Moanoghar did receive full and substantial support for five years from 2002–6 when, due to his keen interest, the minister for Chittagong Hill Tracts Affairs gave his approval for one project. Unfortunately, in 2007 the situation changed during the chaotic emergency period in Bangladesh when the two national parties—the Awami League and the Bangladesh National Party—failed to agree on who should become Chief Advisor. The caretaker government abruptly stopped supporting Moanoghar, bringing it almost to the point of collapse. The students came from very poor families in the remote areas and all of the sub-districts of the CHT, making it well-nigh impossible for their guardians to help much with the situation.
The Ministry for Chittagong Hill Tracts Affairs can also allocate funds for religious undertakings, such as the construction or renovation of temples. This sum is quite small, around 50,000 Takas (US$644), enough “maybe for one room.” This fund tends to be promised around election time in return for support.
How does Ashok see Moanoghar’s future? “We want to focus on improving the quality of education,” he says. Vocational education is seen as crucial for the future of many students because going on to college or university is not easy. “From our experience, those who did vocational courses are all employed working in different factories and industries,” he adds.
There is a need from within Moanoghar itself to generate funds from ventures, such as the bakery, rather than simply depending on funds from outside. To enhance the quality of education, Moanoghar needs to “increase resources, classroom, and residential facilities . . . [and] to improve the learning environment for the children in the school and hostels.” Staff members need more training in teaching methodology and pedagogy.
I asked Ashok both what has frustrated him and given him a sense of joy and fulfillment during his two years as executive director. “Resource constraints sometimes make me very, very sad and unhappy,” he reiterates. External factors that affect Moanoghar’s activities are also applicable for the whole of Bangladesh, in other words, its bureaucratic and political systems. “If I can’t get the funds on time, it affects the activities here,” Ashok says.
There have been initiatives to raise funds from friends of Moanoghar in the US and Japan, but there have been practical problems as it is not easy to access funds from outside Bangladesh. A fund-raising activity aimed at seeking financial support from all of the sub-districts throughout the CHT was planned for September.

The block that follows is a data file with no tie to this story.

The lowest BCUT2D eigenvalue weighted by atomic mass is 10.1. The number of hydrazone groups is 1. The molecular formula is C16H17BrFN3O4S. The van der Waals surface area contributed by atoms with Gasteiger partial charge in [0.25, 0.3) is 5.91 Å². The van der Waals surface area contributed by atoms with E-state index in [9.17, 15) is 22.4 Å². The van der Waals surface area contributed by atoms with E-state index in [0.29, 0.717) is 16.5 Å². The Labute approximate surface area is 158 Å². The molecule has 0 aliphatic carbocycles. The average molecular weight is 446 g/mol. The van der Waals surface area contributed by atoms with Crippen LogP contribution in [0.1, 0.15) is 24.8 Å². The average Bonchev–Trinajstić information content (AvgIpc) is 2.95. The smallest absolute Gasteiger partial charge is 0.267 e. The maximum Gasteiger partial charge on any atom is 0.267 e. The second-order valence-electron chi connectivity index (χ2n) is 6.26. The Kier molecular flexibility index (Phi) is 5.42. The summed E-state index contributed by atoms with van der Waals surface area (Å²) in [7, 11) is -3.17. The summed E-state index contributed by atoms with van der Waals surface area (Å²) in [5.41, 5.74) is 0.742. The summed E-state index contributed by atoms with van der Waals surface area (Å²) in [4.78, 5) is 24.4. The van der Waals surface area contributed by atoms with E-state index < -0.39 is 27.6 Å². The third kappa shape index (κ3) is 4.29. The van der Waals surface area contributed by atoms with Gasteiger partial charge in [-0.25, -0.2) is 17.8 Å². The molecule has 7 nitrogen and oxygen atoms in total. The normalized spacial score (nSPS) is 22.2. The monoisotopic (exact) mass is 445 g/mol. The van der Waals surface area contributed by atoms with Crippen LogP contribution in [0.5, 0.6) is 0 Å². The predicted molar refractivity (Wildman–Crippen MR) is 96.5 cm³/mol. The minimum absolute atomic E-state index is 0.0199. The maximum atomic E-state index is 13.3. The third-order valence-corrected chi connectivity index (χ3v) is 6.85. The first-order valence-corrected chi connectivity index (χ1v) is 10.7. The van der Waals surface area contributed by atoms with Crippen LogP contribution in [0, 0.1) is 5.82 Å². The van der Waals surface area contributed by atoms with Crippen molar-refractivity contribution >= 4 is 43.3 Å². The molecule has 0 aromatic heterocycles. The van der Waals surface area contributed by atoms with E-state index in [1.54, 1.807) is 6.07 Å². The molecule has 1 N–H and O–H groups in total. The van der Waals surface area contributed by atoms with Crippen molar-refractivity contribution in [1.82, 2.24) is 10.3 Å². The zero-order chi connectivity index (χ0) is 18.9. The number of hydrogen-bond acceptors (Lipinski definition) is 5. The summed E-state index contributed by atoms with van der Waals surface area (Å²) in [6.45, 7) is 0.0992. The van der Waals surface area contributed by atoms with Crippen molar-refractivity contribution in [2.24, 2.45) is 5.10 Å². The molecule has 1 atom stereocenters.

Internal factors arise from the fact that different people have different problems that cannot always be solved satisfactorily. In one case, a student had broken his leg and needed to be transferred to Chittagong for treatment but there were not enough financial resources to cover transportation. The student’s guardians came and told Ashok that they were too poor to come up with the money. “It is very painful for us and the guardians because we are responsible for the child,” he says.
What has given joy to Ashok is his interaction with the children, their guardians, and the local people: “From sitting here, maybe I can sense the whole situation of the CHT. People come here and ask, ‘How can you support my kids?’ From talking with them I can understand their situation. At least from here I don’t need to read more books about the CHT.”
Ashok concludes the interview with a broad smile and a feeling of contentment about Moanoghar and his contribution: “Of course, if the children are successful in certain areas like sports, art, and other fields I can celebrate their success,” he declares.
Now, ensconced in my chair and reminiscing about my time at Moanoghar, I can only say, “Sadhu, sadhu, sadhu!”
Note: Moanoghar will be celebrating its 40th anniversary from 16–17 January 2015, which the writer has been invited to attend.
For further information, see:
In Conversation with Venerable Buddhadatta
Villagers Observing “Uposatha” in Rangamati